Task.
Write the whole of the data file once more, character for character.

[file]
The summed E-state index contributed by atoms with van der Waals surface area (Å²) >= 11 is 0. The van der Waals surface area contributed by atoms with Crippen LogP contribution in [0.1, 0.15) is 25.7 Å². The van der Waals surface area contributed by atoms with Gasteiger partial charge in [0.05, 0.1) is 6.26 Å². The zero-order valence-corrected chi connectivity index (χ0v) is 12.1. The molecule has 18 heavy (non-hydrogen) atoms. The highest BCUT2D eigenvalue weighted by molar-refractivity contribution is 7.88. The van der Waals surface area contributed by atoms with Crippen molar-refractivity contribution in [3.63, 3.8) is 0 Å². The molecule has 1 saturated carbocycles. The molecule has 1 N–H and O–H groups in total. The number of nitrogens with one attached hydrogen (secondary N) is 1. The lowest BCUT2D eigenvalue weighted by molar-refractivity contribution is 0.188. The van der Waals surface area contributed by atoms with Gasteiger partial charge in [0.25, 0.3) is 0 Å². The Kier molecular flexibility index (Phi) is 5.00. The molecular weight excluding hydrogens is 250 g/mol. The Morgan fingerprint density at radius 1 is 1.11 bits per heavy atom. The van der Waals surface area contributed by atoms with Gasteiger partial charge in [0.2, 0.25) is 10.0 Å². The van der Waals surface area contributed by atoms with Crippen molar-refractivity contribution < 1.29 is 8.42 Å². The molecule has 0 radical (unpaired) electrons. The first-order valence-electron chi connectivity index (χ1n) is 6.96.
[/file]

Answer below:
The summed E-state index contributed by atoms with van der Waals surface area (Å²) >= 11 is 0. The van der Waals surface area contributed by atoms with Crippen LogP contribution in [0.1, 0.15) is 25.7 Å². The van der Waals surface area contributed by atoms with Gasteiger partial charge in [0.05, 0.1) is 6.26 Å². The zero-order valence-corrected chi connectivity index (χ0v) is 12.1. The molecule has 18 heavy (non-hydrogen) atoms. The highest BCUT2D eigenvalue weighted by molar-refractivity contribution is 7.88. The van der Waals surface area contributed by atoms with Crippen molar-refractivity contribution in [3.63, 3.8) is 0 Å². The molecule has 1 saturated carbocycles. The molecule has 1 N–H and O–H groups in total. The number of nitrogens with one attached hydrogen (secondary N) is 1. The lowest BCUT2D eigenvalue weighted by molar-refractivity contribution is 0.188. The van der Waals surface area contributed by atoms with Gasteiger partial charge in [0.25, 0.3) is 0 Å². The Kier molecular flexibility index (Phi) is 5.00. The molecular weight excluding hydrogens is 250 g/mol. The Morgan fingerprint density at radius 1 is 1.11 bits per heavy atom. The van der Waals surface area contributed by atoms with Gasteiger partial charge in [0.2, 0.25) is 10.0 Å². The van der Waals surface area contributed by atoms with Crippen molar-refractivity contribution < 1.29 is 8.42 Å². The molecule has 0 radical (unpaired) electrons. The first-order valence-electron chi connectivity index (χ1n) is 6.96.